(b. 1712, Marseille, d. 1784, Paris)
French painter. He served his apprenticeship with Carle Van Loo before going to Spain in 1734 with van Loo's nephew, Louis-Michel, who was appointed court painter to King Philip V that year. Ollivier returned to France in 1763 and joined the Académie de St Luc, Paris, where he exhibited a portrait of his wife in 1764. In 1766 he was approved (agréé) by the Académie Royale de Peinture et de Sculpture, and he became the official painter of Louis François I, Prince of Conti (1716-76). His four major surviving works were executed for this new patron: Afternoon Tea at the Temple; and Feast Given to the Prince of Brunswick-Lüneburg at l'Isle-Adam in 1766, Stag Caught in the Water in front of the Château of l'Isle-Adam and Supper of the Prince of Conti (all Versailles, Château). The first three of these pictures were shown at the Salon of 1777, as was Telemachus and Mentor (untraced).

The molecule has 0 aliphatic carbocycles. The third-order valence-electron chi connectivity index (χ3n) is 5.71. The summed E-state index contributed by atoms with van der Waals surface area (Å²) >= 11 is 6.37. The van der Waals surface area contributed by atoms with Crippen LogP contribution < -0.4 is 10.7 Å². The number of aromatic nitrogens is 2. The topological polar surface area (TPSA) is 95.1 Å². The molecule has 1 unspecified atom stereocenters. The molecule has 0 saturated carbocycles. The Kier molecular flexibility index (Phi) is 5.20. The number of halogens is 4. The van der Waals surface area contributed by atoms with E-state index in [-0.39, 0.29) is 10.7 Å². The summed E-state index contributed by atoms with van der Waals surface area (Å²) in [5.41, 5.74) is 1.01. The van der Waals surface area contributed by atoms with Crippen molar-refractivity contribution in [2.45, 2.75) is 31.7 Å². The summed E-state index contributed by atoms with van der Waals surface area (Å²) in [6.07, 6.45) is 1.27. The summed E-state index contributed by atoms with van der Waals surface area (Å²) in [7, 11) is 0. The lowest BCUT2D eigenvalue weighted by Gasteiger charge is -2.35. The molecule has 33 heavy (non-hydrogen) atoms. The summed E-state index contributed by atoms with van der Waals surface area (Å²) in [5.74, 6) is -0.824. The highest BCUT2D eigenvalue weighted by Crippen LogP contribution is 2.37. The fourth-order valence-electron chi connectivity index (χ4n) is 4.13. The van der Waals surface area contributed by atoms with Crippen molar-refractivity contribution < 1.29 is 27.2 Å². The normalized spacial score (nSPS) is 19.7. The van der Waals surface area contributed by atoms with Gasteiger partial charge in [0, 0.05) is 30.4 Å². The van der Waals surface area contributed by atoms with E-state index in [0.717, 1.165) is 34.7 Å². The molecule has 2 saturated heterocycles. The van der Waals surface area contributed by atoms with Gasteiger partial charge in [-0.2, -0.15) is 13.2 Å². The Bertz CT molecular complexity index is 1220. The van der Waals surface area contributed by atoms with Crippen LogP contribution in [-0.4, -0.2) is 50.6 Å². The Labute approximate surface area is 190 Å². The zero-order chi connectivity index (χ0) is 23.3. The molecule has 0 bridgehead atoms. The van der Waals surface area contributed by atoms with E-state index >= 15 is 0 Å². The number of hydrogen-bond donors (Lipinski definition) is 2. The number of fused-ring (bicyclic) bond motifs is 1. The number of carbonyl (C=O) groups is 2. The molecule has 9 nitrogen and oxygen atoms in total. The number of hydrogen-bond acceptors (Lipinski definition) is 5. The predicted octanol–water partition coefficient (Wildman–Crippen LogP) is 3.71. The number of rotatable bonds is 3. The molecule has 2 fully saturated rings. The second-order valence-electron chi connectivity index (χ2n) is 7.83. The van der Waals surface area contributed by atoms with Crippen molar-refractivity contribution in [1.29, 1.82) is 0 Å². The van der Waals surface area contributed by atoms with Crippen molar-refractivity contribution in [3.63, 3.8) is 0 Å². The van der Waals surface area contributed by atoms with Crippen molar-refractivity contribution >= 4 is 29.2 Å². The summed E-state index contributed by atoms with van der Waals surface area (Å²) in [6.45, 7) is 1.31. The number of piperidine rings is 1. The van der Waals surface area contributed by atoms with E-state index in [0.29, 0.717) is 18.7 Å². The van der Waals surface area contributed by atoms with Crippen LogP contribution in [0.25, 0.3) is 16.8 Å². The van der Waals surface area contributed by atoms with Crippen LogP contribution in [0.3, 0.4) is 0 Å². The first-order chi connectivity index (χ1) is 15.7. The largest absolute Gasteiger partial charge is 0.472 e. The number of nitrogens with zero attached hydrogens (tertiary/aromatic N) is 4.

In 1769 and 1771 he showed two versions of the Death of Cleopatra; in 1767 he exhibited a Massacre of the Innocents; and to the Salon de la Correspondance of 1782 he submitted a picture of Henri IV and the Duke of Sully (all untraced). Apart from these history paintings, Ollivier regularly exhibited portraits and attractive, finely coloured conversations espagnoles - exotic, two-figure genre pieces. The main features of his style are his felicitous and effective choice of warm colour harmonies and his meticulous and delicate brushwork.